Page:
Conecuh County, Alabama.
Photo by Ron Miller.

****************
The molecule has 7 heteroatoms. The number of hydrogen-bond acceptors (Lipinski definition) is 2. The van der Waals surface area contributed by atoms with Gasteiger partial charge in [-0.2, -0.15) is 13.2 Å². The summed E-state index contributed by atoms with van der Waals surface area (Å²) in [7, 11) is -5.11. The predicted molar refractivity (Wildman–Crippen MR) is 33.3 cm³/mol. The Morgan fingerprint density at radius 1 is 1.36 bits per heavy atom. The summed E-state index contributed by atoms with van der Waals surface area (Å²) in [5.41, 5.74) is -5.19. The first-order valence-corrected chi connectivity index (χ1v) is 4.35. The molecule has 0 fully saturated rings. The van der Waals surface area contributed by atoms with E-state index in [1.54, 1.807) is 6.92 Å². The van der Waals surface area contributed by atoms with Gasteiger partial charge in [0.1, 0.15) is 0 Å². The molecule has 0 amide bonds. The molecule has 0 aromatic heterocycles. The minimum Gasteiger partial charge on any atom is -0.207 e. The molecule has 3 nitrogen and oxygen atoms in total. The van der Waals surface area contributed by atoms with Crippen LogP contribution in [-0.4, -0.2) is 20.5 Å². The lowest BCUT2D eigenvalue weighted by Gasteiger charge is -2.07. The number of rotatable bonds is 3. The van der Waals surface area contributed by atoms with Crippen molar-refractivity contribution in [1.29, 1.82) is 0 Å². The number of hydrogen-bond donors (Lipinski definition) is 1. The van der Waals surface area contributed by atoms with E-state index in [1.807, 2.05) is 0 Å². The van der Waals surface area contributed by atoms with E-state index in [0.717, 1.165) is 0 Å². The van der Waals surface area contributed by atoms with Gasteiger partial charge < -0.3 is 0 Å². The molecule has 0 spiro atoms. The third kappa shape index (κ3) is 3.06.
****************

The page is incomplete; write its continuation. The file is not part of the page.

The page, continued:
Today Dr. Alvin Diamond at Troy University shared with me a reprint from the current issue of the Journal of the American Rhododendron Society with a paper by W. Zhou, T. Gibbons, L. Goetsch, B. Hall, T. Ranney, and R. Miller describing a new deciduous azalea, Rhododendron colemanii, from the Coastal Plain of Alabama and Georgia. As many years as I've been fooling with Red Hills salamanders (Phaeognathus hubrichti) in the steep ravines of Monroe and Conecuh counties in Alabama, I'm pretty sure I've seen this gorgeous May-flowering species, but like others I probably mistook it for the more widespread (but April-flowering) R. alabamense. Alvin recognized its uniqueness some time back, and was very instrumental in the authors' verifying this exciting find. The Red Hills region of Alabama is poorly known biologically, yet it is geologically unique and supports species found no place else. The Red Hills salamander was described in 1961 as the sole member of its genus, and now 37 years later this new rhododendron is documented from the exact same habitat. I'm told the disjunct Red Hills population of what we've been calling the seal salamander (Desmognathus monticola) is almost certainly distinct from D. monticola, and that's being investigated. Makes you wonder what else is out there under our noses.